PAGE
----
If the film thickness of the magnetoresistance effect layer 13 of the magnetoresistance effect film 3 is set so as to be equal to that of the magnetoresistance effect film of the dual layer magnetoresistance effect element, no sense current flows in the magnetoresistance effect stabilizing layer 11 of the magnetoresistance effect element 3, so that the cross-sectional area S of the portion of the magnetoresistance effect element 3 through which flows the sense current is one-half the cross-sectional area S of the portion of the double-layer magnetoresistance effect element through which flows the sense current. Thus the current density of the sense current flowing through the magnetoresistance effect element 3 is approximately twice that of the sense current flowing through the double-layer magnetoresistance effect element. The result is that, for the same amount of the sense current, the playback output C by the magnetoresistance effect film 3 is approximately twice the playback output D by the conventional double-layer magnetoresistance effect element, as shown in FIG. 9.

Meanwhile, the sensitivity of the magnetoresistance effect layer 13 is represented by ΔV/H, where ΔV is a change in voltage across the electrodes connected to both ends of the magnetoresistance effect layer 13 produced by resistance changes and H is the strength of the external magnetic field. The larger the ratio value, the higher becomes the sensitivity of the magnetoresistance effect layer 13. However, with the conventional double-layer magnetoresistance effect element, it has not been possible to control the sensitivity since the latter is determined by the self-bias effect by the sense current. Conversely, with the magnetoresistance effect film 3, the strength of the magnetic energy supplied to the magnetoresistance effect layer 13 can be controlled by varying the film thickness or the material type of the magnetoresistance effect stabilizing layer 11 or by varying the film thickness of the non-magnetic insulating layer 12. Thus it is possible with the magnetoresistance effect film 3 to control the magnetic energy so that an optimum magnetic energy will be supplied to the magnetoresistance effect layer 13 for thereby improving the sensitivity of the magnetoresistance effect stabilizing layer 11.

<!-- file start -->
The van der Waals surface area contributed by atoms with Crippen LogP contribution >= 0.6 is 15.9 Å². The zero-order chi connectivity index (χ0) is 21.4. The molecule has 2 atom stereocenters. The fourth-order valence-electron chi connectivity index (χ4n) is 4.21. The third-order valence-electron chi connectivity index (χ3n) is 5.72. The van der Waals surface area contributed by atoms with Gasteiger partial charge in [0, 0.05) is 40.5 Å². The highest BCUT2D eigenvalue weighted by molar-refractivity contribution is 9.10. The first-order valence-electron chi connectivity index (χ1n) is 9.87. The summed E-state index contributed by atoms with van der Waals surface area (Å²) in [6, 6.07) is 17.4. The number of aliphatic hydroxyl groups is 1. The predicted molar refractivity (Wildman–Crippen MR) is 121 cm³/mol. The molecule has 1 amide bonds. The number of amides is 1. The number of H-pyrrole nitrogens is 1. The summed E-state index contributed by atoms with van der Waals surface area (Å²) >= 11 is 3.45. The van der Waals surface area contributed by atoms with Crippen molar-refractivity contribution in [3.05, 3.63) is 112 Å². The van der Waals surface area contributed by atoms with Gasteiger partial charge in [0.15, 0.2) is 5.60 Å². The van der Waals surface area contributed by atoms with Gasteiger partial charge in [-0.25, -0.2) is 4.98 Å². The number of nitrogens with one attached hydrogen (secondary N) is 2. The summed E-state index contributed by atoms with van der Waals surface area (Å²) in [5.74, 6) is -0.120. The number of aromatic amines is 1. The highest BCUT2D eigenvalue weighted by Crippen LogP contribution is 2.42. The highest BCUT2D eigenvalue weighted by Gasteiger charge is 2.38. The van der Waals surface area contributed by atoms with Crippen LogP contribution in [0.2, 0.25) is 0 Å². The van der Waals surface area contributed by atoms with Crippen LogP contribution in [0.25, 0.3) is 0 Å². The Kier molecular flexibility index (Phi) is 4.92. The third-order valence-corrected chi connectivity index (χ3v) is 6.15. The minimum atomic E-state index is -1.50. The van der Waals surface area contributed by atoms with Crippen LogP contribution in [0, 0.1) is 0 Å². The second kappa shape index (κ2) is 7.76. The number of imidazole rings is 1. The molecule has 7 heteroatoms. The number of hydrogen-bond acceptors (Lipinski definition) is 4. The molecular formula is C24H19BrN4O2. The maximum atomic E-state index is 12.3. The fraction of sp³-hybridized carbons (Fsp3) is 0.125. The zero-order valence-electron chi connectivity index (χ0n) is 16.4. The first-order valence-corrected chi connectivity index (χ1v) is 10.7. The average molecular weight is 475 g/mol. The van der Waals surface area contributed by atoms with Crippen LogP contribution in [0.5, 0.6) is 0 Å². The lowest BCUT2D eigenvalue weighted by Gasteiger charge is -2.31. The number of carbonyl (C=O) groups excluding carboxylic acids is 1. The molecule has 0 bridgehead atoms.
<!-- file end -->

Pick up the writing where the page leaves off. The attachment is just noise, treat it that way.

With the magnetoresistance effect element, employing the magnetoresistance effect stabilizing layer 11, in distinction from the double-layer magnetoresistance effect element employing the self-bias effect, the magnetic energy is supplied even to both end portions of the magnetoresistance effect layer 13 designed for carrying the electrodes, for thereby stabilizing the magnetoresistance effect layer 13. Thus, by using the magnetoresistance effect stabilizing layer 11, it becomes possible to stabilize the magnetoresistance effect layer 13 inclusive of the electrode mounting portions.

With the above-described magnetoresistance effect film 3, it is desirable that the magnetoresistance effect stabilizing layer 11 and the magnetoresistance effect layer 13 be magneto-statically coupled to each other for magnetically stabilizing the magnetoresistance effect layer 13 operating as the magnetically sensitive portion of the MR head. However, if the magnetostatic coupling between the magnetoresistance effect stabilizing layer 11 and the magnetoresistance effect layer 13 is weak, the magnetoresistance effect layer 13 is not magnetically stabilized sufficiently. The strength of the magneto-static coupling depends on the ratio of the amount of the total saturation magnetic flux φ1 of the magnetoresistance effect stabilizing layer 11 to the amount of the total saturation magnetic flux φ2 of the magnetoresistance effect layer 13. In this consideration, the relation between the above ratio and the magnetoresistance effect of the magnetoresistance effect layer 13 was checked. The results are shown in FIGS. 10 to 13.

FIG. 10 showing the magnetoresistance effect of the magnetoresistance effect layer 13 for the ratio of the total saturation magnetic flux density φ1 of the magnetoresistance effect stabilizing layer 11 to the total saturation magnetic flux density φ2 of the magnetoresistance effect layer 13 of 0.50:1. FIGS. 11 to 13 shows the same magnetoresistance effect for the values of the above ratio of 0.75:1, 1:1 and 1.25:1, respectively. In FIGS. 10 to 13, the abscissa and the ordinate denote the strength H of the external magnetic field and the rate of change of resistivity Δρ/92 of the magnetoresistance effect layer 13 by the magnetoresistance effect, respectively.

As may be seen from FIGS. 10 to 13, the waveform of the magnetoresistance effect undergoes significant hysteresis for ρ1/ρ2<1, while remaining stable for ρ1/ρ2≧1. That is, for a larger value of the total saturation magnetic flux φ1 of the magnetoresistance effect stabilizing layer 11, the magnetoresistance effect of the magnetoresistance effect layer 13 is stable, while the noise is reduced.